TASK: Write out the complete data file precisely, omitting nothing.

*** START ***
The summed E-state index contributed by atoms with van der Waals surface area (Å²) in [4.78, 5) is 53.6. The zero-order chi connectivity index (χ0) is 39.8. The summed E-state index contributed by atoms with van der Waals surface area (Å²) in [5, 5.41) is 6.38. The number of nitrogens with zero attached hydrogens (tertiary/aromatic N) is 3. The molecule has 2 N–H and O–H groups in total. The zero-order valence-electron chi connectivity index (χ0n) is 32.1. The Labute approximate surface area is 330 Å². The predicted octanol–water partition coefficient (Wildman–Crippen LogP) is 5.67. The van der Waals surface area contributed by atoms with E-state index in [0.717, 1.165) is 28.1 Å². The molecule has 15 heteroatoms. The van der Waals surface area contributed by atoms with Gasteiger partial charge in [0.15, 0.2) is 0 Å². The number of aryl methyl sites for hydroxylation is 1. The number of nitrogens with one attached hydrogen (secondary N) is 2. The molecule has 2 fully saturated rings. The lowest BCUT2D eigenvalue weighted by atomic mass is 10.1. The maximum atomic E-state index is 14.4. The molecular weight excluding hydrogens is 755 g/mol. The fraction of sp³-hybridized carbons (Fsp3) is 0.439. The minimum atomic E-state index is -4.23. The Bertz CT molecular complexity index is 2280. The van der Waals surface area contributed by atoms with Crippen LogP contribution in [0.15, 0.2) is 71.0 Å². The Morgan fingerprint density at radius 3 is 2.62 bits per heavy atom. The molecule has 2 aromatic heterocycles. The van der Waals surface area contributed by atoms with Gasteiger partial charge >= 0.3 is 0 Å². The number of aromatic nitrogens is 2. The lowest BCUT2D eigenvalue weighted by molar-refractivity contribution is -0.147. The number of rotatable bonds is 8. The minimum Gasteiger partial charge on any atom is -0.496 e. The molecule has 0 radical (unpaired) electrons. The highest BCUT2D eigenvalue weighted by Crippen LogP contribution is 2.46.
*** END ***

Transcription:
The summed E-state index contributed by atoms with van der Waals surface area (Å²) in [4.78, 5) is 53.6. The zero-order chi connectivity index (χ0) is 39.8. The summed E-state index contributed by atoms with van der Waals surface area (Å²) in [5, 5.41) is 6.38. The number of nitrogens with zero attached hydrogens (tertiary/aromatic N) is 3. The molecule has 2 N–H and O–H groups in total. The zero-order valence-electron chi connectivity index (χ0n) is 32.1. The Labute approximate surface area is 330 Å². The predicted octanol–water partition coefficient (Wildman–Crippen LogP) is 5.67. The van der Waals surface area contributed by atoms with E-state index in [0.717, 1.165) is 28.1 Å². The molecule has 15 heteroatoms. The van der Waals surface area contributed by atoms with Gasteiger partial charge in [0.15, 0.2) is 0 Å². The number of aryl methyl sites for hydroxylation is 1. The number of nitrogens with one attached hydrogen (secondary N) is 2. The molecule has 2 fully saturated rings. The lowest BCUT2D eigenvalue weighted by atomic mass is 10.1. The maximum atomic E-state index is 14.4. The molecular weight excluding hydrogens is 755 g/mol. The fraction of sp³-hybridized carbons (Fsp3) is 0.439. The minimum atomic E-state index is -4.23. The Bertz CT molecular complexity index is 2280. The van der Waals surface area contributed by atoms with Crippen LogP contribution in [0.15, 0.2) is 71.0 Å². The Morgan fingerprint density at radius 3 is 2.62 bits per heavy atom. The molecule has 2 aromatic heterocycles. The van der Waals surface area contributed by atoms with Gasteiger partial charge >= 0.3 is 0 Å². The number of aromatic nitrogens is 2. The lowest BCUT2D eigenvalue weighted by molar-refractivity contribution is -0.147. The number of rotatable bonds is 8. The minimum Gasteiger partial charge on any atom is -0.496 e. The molecule has 0 radical (unpaired) electrons. The highest BCUT2D eigenvalue weighted by Crippen LogP contribution is 2.46.